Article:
Throwing his weight around is not new to Governor Bullock, who has used his tenure as Montana’s Governor to wield every ounce of government power to intimidate his political opponents. Whether by weaponizing the Commissioner of Political Practices (CoPP) to go after Republican candidates, firing his Lt. Governor for being an independent woman, or using the state’s funds to fly his female companions to attend concerts with him, Bullock has a history of getting what he wants, even by questionable means. But now, Governor Bullock is taking his authority to a whole new level by threatening to sue Montana television stations airing a campaign ad against him.
Through a “nasty-gram,” Pioneer Technical Services, working in tandem with the Bullock campaign, the governor is warning television, radio, and newspapers not to run an advertisement paid for by the Republican National Convention. Bullock’s campaign issued a statement affirming the intimidation, which they claim is based upon supposedly false information that could be damaging to Bullock’s campaign.
The accusations, made since at least 2012, is that Governor Bullock steered millions of dollars in state contractor grants to donors, his former law and lobbying firm and the firm run by his brother, William – Pioneer Technical Services. The accusations seem to have merit in 2020’s unique political climate, as Montana citizens are watching Governor Bullock dispense a massive amount of federal coronavirus relief funds based upon what many believe is best for his campaign for U.S. Senate. The politicization of COVID-19 relief in regards to how Bullock is spending public money has gone thusfar unconsidered in most of Montana’s media.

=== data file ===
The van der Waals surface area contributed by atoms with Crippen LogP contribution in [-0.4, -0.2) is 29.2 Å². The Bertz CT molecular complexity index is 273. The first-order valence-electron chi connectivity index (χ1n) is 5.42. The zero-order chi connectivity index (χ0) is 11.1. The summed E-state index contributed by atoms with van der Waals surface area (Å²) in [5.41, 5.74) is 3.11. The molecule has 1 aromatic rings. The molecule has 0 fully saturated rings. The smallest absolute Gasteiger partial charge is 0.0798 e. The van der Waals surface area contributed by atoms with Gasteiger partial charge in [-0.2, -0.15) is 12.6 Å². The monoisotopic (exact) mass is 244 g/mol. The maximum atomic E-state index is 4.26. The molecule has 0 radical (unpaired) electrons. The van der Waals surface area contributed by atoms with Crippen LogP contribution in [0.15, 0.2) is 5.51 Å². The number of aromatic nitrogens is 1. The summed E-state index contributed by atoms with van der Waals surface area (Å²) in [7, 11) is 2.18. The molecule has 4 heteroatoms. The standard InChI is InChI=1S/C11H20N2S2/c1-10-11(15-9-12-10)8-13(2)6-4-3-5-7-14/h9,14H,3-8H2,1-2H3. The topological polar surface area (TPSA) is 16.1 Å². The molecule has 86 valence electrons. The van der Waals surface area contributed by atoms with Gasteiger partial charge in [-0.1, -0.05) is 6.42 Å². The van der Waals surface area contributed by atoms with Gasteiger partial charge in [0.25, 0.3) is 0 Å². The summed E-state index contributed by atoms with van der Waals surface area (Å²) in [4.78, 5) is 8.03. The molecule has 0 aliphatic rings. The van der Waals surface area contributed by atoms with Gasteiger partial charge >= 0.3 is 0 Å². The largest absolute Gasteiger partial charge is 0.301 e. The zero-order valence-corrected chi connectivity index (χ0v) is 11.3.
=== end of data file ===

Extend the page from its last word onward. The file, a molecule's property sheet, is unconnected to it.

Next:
A “fact-check” done by NBC Montana did not find the campaign ads placed eight years ago to be false. At that time, seven different official complaints were made against Bullock for improperly spending state money on his political spoils system. Bullock threatened media companies back then, with Missoula attorney, Karl Englund, sending intimidating letters demanding the ads be taken down. Media companies, in general, did not comply. The ad was eventually replaced with another, however, not based upon factual inaccuracies but a technical non-compliance issue regarding proper attribution.
But now that the stakes are for national office, Bullock is again threatening press outlets for taking paid advertisements by his competitors.
Bullock’s opposition to the advertisement hinges upon his assertion that his brother resigned from Pioneer Technical Services (and sold his shares) before he became governor. However, his brother in fact served as chairman of the board.
While Democrats are trying to muzzle their opponent’s media advertising, they are simultaneously spreading a rumor about Bullock’s opponent, Steve Daines. Their accusation is that because Daines – at one time – worked in China, his work in the U.S. Senate to improve trade relations with China must be biased or uncouth (despite Daines not being financially invested in Chinese businesses).
The Department of Environmental Quality (DEQ), which awarded the sizeable grants to Bullock’s firm, has expressed through their spokeswoman, Rebecca Harbage, that the governor did not help steer the grants to his brother’s company.
Harbage, however, is an acolyte of Governor Bullock and regularly promotes his campaign in social media, meaning that her insistence he committed no wrongdoing is dubious.
You can read a portion of the legal demands below.